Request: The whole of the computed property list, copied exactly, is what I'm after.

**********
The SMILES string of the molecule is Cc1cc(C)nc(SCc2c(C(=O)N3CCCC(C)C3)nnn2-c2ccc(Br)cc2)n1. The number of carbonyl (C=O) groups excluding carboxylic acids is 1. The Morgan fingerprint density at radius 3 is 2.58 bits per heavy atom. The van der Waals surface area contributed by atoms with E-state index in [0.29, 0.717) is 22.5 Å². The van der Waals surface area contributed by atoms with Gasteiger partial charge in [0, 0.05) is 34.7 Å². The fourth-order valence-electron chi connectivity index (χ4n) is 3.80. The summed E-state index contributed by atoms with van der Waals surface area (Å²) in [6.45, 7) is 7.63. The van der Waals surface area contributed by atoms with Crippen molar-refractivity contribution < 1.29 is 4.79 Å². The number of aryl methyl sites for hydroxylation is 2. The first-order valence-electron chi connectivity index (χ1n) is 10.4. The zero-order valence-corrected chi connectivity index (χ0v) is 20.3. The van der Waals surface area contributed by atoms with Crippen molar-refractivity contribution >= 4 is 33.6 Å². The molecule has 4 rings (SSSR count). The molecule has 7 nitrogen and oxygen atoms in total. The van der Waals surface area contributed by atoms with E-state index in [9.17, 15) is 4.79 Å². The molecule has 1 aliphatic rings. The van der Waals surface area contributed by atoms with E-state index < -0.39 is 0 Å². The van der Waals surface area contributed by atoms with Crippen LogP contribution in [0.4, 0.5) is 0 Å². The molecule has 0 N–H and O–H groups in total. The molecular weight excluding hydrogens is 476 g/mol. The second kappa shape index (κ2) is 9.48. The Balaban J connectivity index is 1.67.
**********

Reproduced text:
The SMILES string of the molecule is Cc1cc(C)nc(SCc2c(C(=O)N3CCCC(C)C3)nnn2-c2ccc(Br)cc2)n1. The number of carbonyl (C=O) groups excluding carboxylic acids is 1. The Morgan fingerprint density at radius 3 is 2.58 bits per heavy atom. The van der Waals surface area contributed by atoms with E-state index in [0.29, 0.717) is 22.5 Å². The van der Waals surface area contributed by atoms with Gasteiger partial charge in [0, 0.05) is 34.7 Å². The fourth-order valence-electron chi connectivity index (χ4n) is 3.80. The summed E-state index contributed by atoms with van der Waals surface area (Å²) in [6.45, 7) is 7.63. The van der Waals surface area contributed by atoms with Crippen molar-refractivity contribution < 1.29 is 4.79 Å². The number of aryl methyl sites for hydroxylation is 2. The first-order valence-electron chi connectivity index (χ1n) is 10.4. The zero-order valence-corrected chi connectivity index (χ0v) is 20.3. The van der Waals surface area contributed by atoms with Crippen molar-refractivity contribution >= 4 is 33.6 Å². The molecule has 4 rings (SSSR count). The molecule has 7 nitrogen and oxygen atoms in total. The van der Waals surface area contributed by atoms with E-state index in [9.17, 15) is 4.79 Å². The molecule has 1 aliphatic rings. The van der Waals surface area contributed by atoms with E-state index < -0.39 is 0 Å². The van der Waals surface area contributed by atoms with Crippen LogP contribution in [0.4, 0.5) is 0 Å². The molecule has 0 N–H and O–H groups in total. The molecular weight excluding hydrogens is 476 g/mol. The second kappa shape index (κ2) is 9.48. The Balaban J connectivity index is 1.67.